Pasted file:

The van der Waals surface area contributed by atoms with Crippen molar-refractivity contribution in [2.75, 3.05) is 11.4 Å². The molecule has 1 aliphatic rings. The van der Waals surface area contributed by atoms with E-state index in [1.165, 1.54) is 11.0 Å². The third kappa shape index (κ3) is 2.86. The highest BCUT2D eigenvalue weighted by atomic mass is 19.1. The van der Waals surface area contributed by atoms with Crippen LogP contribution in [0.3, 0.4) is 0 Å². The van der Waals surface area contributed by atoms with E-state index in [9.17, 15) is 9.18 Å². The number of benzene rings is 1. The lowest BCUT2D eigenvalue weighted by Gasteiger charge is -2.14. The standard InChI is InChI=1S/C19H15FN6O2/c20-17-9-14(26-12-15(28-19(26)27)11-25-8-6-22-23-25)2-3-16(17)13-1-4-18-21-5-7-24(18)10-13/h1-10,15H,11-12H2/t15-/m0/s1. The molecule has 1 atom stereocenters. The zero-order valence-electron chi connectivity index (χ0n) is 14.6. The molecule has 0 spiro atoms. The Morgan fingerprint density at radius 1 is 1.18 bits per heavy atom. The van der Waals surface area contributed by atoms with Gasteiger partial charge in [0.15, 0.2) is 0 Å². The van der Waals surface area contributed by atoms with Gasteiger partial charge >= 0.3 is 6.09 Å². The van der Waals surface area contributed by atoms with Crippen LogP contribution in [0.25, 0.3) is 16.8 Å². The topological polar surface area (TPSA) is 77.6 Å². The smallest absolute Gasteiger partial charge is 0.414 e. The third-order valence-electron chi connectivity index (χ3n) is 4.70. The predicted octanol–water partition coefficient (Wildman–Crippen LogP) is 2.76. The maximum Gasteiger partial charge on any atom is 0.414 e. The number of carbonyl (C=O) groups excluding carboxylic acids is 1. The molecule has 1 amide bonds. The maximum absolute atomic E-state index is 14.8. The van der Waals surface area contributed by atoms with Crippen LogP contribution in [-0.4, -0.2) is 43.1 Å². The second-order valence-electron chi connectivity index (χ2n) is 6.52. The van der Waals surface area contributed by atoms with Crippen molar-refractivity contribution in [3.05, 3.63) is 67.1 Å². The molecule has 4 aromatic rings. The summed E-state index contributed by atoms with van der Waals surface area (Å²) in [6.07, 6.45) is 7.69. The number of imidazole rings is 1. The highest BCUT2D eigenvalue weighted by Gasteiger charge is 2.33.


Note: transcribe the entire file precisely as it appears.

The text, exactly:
The van der Waals surface area contributed by atoms with Crippen molar-refractivity contribution in [2.75, 3.05) is 11.4 Å². The molecule has 1 aliphatic rings. The van der Waals surface area contributed by atoms with E-state index in [1.165, 1.54) is 11.0 Å². The third kappa shape index (κ3) is 2.86. The highest BCUT2D eigenvalue weighted by atomic mass is 19.1. The van der Waals surface area contributed by atoms with Crippen LogP contribution in [0.3, 0.4) is 0 Å². The van der Waals surface area contributed by atoms with E-state index in [9.17, 15) is 9.18 Å². The number of benzene rings is 1. The lowest BCUT2D eigenvalue weighted by Gasteiger charge is -2.14. The standard InChI is InChI=1S/C19H15FN6O2/c20-17-9-14(26-12-15(28-19(26)27)11-25-8-6-22-23-25)2-3-16(17)13-1-4-18-21-5-7-24(18)10-13/h1-10,15H,11-12H2/t15-/m0/s1. The molecule has 1 atom stereocenters. The zero-order valence-electron chi connectivity index (χ0n) is 14.6. The molecule has 0 spiro atoms. The Morgan fingerprint density at radius 1 is 1.18 bits per heavy atom. The van der Waals surface area contributed by atoms with Gasteiger partial charge in [0.15, 0.2) is 0 Å². The van der Waals surface area contributed by atoms with Gasteiger partial charge >= 0.3 is 6.09 Å². The van der Waals surface area contributed by atoms with Crippen LogP contribution in [0.25, 0.3) is 16.8 Å². The topological polar surface area (TPSA) is 77.6 Å². The smallest absolute Gasteiger partial charge is 0.414 e. The third-order valence-electron chi connectivity index (χ3n) is 4.70. The predicted octanol–water partition coefficient (Wildman–Crippen LogP) is 2.76. The maximum Gasteiger partial charge on any atom is 0.414 e. The number of carbonyl (C=O) groups excluding carboxylic acids is 1. The molecule has 1 amide bonds. The maximum absolute atomic E-state index is 14.8. The van der Waals surface area contributed by atoms with Crippen LogP contribution in [-0.4, -0.2) is 43.1 Å². The second-order valence-electron chi connectivity index (χ2n) is 6.52. The van der Waals surface area contributed by atoms with Crippen molar-refractivity contribution in [3.05, 3.63) is 67.1 Å². The molecule has 4 aromatic rings. The summed E-state index contributed by atoms with van der Waals surface area (Å²) in [6.07, 6.45) is 7.69. The number of imidazole rings is 1. The highest BCUT2D eigenvalue weighted by Gasteiger charge is 2.33.